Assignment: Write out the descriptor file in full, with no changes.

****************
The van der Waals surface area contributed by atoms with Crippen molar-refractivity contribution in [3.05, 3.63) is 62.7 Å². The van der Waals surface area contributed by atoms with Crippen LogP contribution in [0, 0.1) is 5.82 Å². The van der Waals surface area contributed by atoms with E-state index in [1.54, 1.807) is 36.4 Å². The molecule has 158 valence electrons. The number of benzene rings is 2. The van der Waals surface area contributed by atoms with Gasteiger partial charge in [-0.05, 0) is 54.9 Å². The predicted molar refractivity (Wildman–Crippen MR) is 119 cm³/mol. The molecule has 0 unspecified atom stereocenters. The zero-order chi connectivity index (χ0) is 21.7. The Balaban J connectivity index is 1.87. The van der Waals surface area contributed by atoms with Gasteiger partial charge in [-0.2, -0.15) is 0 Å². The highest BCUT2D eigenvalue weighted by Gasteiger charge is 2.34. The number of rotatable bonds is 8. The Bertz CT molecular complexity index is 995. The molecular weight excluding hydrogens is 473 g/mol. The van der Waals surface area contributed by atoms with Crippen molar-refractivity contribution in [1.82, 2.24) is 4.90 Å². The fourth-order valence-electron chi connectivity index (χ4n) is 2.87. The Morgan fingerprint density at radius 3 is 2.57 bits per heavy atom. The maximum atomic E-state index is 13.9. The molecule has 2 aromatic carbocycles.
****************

The van der Waals surface area contributed by atoms with Crippen molar-refractivity contribution in [3.05, 3.63) is 62.7 Å². The van der Waals surface area contributed by atoms with Crippen LogP contribution in [0, 0.1) is 5.82 Å². The van der Waals surface area contributed by atoms with E-state index in [1.54, 1.807) is 36.4 Å². The molecule has 158 valence electrons. The number of benzene rings is 2. The van der Waals surface area contributed by atoms with Gasteiger partial charge in [-0.05, 0) is 54.9 Å². The predicted molar refractivity (Wildman–Crippen MR) is 119 cm³/mol. The molecule has 0 unspecified atom stereocenters. The zero-order chi connectivity index (χ0) is 21.7. The Balaban J connectivity index is 1.87. The van der Waals surface area contributed by atoms with Gasteiger partial charge in [-0.2, -0.15) is 0 Å². The highest BCUT2D eigenvalue weighted by Gasteiger charge is 2.34. The number of rotatable bonds is 8. The Bertz CT molecular complexity index is 995. The molecular weight excluding hydrogens is 473 g/mol. The van der Waals surface area contributed by atoms with Crippen molar-refractivity contribution in [1.82, 2.24) is 4.90 Å². The fourth-order valence-electron chi connectivity index (χ4n) is 2.87. The Morgan fingerprint density at radius 3 is 2.57 bits per heavy atom. The maximum atomic E-state index is 13.9. The molecule has 2 aromatic carbocycles.